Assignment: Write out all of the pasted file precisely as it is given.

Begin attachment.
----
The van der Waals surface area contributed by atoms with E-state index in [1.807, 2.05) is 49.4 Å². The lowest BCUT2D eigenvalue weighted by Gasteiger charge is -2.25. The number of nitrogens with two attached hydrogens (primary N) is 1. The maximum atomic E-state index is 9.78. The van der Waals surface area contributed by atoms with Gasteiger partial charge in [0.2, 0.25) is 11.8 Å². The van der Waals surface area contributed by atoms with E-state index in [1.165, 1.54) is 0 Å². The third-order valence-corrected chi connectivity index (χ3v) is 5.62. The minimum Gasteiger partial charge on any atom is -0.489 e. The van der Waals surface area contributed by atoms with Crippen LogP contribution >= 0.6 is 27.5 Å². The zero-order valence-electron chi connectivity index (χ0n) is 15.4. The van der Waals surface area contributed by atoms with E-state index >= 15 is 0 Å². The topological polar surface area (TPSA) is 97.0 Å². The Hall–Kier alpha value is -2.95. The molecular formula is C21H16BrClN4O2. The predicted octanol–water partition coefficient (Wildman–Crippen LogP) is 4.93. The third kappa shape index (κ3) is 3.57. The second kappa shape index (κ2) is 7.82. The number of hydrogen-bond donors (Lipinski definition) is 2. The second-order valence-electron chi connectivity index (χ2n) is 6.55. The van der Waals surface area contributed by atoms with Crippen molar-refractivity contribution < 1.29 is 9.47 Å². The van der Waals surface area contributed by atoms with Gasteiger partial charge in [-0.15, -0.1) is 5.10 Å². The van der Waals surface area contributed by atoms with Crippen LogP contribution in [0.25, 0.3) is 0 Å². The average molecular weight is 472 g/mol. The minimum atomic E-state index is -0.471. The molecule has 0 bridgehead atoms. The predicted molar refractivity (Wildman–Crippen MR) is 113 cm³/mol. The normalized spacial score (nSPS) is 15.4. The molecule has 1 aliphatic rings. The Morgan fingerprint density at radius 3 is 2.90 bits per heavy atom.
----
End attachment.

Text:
The van der Waals surface area contributed by atoms with E-state index in [1.807, 2.05) is 49.4 Å². The lowest BCUT2D eigenvalue weighted by Gasteiger charge is -2.25. The number of nitrogens with two attached hydrogens (primary N) is 1. The maximum atomic E-state index is 9.78. The van der Waals surface area contributed by atoms with Gasteiger partial charge in [0.2, 0.25) is 11.8 Å². The van der Waals surface area contributed by atoms with E-state index in [1.165, 1.54) is 0 Å². The third-order valence-corrected chi connectivity index (χ3v) is 5.62. The minimum Gasteiger partial charge on any atom is -0.489 e. The van der Waals surface area contributed by atoms with Crippen LogP contribution >= 0.6 is 27.5 Å². The zero-order valence-electron chi connectivity index (χ0n) is 15.4. The van der Waals surface area contributed by atoms with E-state index >= 15 is 0 Å². The topological polar surface area (TPSA) is 97.0 Å². The Hall–Kier alpha value is -2.95. The molecular formula is C21H16BrClN4O2. The predicted octanol–water partition coefficient (Wildman–Crippen LogP) is 4.93. The third kappa shape index (κ3) is 3.57. The second kappa shape index (κ2) is 7.82. The number of hydrogen-bond donors (Lipinski definition) is 2. The second-order valence-electron chi connectivity index (χ2n) is 6.55. The van der Waals surface area contributed by atoms with Crippen molar-refractivity contribution < 1.29 is 9.47 Å². The van der Waals surface area contributed by atoms with Gasteiger partial charge in [-0.15, -0.1) is 5.10 Å². The van der Waals surface area contributed by atoms with Crippen LogP contribution in [0.25, 0.3) is 0 Å². The average molecular weight is 472 g/mol. The minimum atomic E-state index is -0.471. The molecule has 0 bridgehead atoms. The predicted molar refractivity (Wildman–Crippen MR) is 113 cm³/mol. The normalized spacial score (nSPS) is 15.4. The molecule has 1 aliphatic rings. The Morgan fingerprint density at radius 3 is 2.90 bits per heavy atom.